THE OBGMS ENTERED 2020 WITH A NEW RECORD AND SOMETHING TO PROVE. It had been three years since the Toronto-based band released new music and the group feared being forgotten. Like everyone else, though, their plans were wiped out by the pandemic. The trio nevertheless released The Ends in October. “We couldn’t let another year or two go by without showing people that we still do music,” says Densil “Denz” McFarlane, the band’s singer and guitarist.
The album received glowing reviews, but the inability to tour left them unable to capitalize on the hard-fought achievement. So, in a somewhat unorthodox move for what is, at its core, a garage punk project, they leaned into their love of hip-hop and dropped The Outsah Tape in January featuring Toronto-centric remixes of The Ends’ opening track. Says McFarlane of the decision, “We needed to find ways to bring people back to this music.”
Over the course of the pandemic, artists have struggled to find new and creative ways of engaging fans. Many have dug into their (not-so-distant) past, reworking, remixing and recycling material to make what was old new again.
This dynamic has been borne out in both one-off releases and full-blown albums like Small Sins’ recent orchestral version of this year’s Volume II, Jeff Rosenstock’s ska makeover of last year’s NO DREAM, or McCartney III Imagined, featuring covers and remixes of Sir Paul’s latest LP. But, as the pandemic subsides and artists are once again able to bring their music to the masses IRL, will extending a record’s press cycle this way continue to be a viable — and creatively fulfilling — way to keep an artist top-of-mind? The answer depends on whether you consider such projects acts of art or commerce.
Remixing a song as a means to getting it to No. 1 is great for pop’s one percent. But for the other 99 percent, who just a few years ago might have scoffed at the idea of remixes (especially artists outside of electronic music and hip-hop), it’s more about just keeping pace with the algorithm.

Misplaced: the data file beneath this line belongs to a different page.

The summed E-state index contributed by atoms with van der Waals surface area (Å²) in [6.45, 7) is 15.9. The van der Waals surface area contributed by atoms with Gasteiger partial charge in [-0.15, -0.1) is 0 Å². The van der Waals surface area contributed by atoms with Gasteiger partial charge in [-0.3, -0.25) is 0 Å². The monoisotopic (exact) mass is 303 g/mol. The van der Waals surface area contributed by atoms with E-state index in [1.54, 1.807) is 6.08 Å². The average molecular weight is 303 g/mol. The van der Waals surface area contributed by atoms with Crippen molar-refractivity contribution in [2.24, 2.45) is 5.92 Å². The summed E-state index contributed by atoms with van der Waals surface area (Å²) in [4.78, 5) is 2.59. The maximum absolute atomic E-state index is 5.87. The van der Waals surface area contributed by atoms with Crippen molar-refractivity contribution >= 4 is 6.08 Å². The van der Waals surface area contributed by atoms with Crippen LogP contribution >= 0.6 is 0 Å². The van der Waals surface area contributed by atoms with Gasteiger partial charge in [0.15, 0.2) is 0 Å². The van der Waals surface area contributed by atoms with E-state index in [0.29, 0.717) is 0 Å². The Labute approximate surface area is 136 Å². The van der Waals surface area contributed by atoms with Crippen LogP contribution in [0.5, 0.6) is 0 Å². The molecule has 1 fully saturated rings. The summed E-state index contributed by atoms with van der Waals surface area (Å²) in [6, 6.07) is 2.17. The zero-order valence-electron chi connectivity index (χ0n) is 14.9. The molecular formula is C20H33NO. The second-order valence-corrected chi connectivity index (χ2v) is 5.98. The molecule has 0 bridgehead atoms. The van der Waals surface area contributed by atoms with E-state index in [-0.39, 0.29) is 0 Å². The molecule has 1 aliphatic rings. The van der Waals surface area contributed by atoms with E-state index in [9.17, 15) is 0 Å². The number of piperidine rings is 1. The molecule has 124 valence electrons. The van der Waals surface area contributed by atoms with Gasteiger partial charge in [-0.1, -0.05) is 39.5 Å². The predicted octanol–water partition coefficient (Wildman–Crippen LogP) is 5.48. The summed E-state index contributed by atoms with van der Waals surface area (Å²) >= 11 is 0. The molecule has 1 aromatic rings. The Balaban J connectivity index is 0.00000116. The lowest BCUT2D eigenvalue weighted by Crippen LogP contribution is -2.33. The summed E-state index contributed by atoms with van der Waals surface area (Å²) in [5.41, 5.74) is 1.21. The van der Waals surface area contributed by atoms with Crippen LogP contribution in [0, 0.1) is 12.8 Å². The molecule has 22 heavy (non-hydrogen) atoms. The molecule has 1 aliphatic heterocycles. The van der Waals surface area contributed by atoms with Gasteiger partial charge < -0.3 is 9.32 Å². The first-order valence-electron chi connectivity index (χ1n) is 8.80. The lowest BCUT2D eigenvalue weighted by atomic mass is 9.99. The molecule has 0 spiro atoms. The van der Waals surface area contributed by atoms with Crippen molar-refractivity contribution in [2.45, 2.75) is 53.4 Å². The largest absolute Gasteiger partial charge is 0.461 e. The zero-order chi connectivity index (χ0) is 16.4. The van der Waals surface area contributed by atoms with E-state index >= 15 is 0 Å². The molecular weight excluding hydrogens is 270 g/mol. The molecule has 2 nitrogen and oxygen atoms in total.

“The game now is: a lot of content,” says McFarlane. “Turning it around more is algorithmically better for you. So do it. The artists that can do that will thrive. The artists that can’t will have trouble adapting to this.”
Katie Munshaw, singer for Oshawa pop-rock group Dizzy, agrees. “You put the album out and it’s supposed to be all this content. Then one song from that album gets playlisted and the rest don’t get streamed.” Unable to tour last year’s The Sun and Her Scorch, Dizzy recorded Separate Places, an EP of collaborative versions of its songs with artists like Luna Li and Overcoats.
While content might be king in the digital streaming world, that doesn’t mean that it can’t be as creative — or as challenging — as writing all-new material.
Munshaw and her bandmates have had their music remixed in the past but found the process creatively unsatisfying. “We just send the stems off and you get back what you get back.” Separate Places allowed them to “hold on to the songs a little longer” and be part of the process. “Touring really exhausts a record in a way that you’ll never want to hear it again, and we didn’t get that experience with The Sun and Her Scorch.” It was also a chance to make connections with artists they admired at a time when human interaction is a rarity.
This was certainly the inspiration for future-pop artist ELIO’s recent ELIO and Friends: The Remixes album. “I’m addicted to releasing stuff and getting creative with videos and artwork,” says the singer. “It was a really great way to do it and also collaborate with my friends,” including co-manager Charli XCX.
Even if reworking old music is superseded by a return to the road, the long-tail changes to the industry are already taking shape. All the artists interviewed for this story indicated that the various remixes and reimaginings are already influencing the direction their music will take moving forward.
For Dizzy, that means embracing a more “pop-centric” sound on their next album, while the OBGMs hope to continue linking Toronto with other cities on future remixes. ELIO, meanwhile, hopes to make collaboration a more permanent part of her songwriting. She says, “It’s made me want to have more features on original songs, which I was a little scared of before.”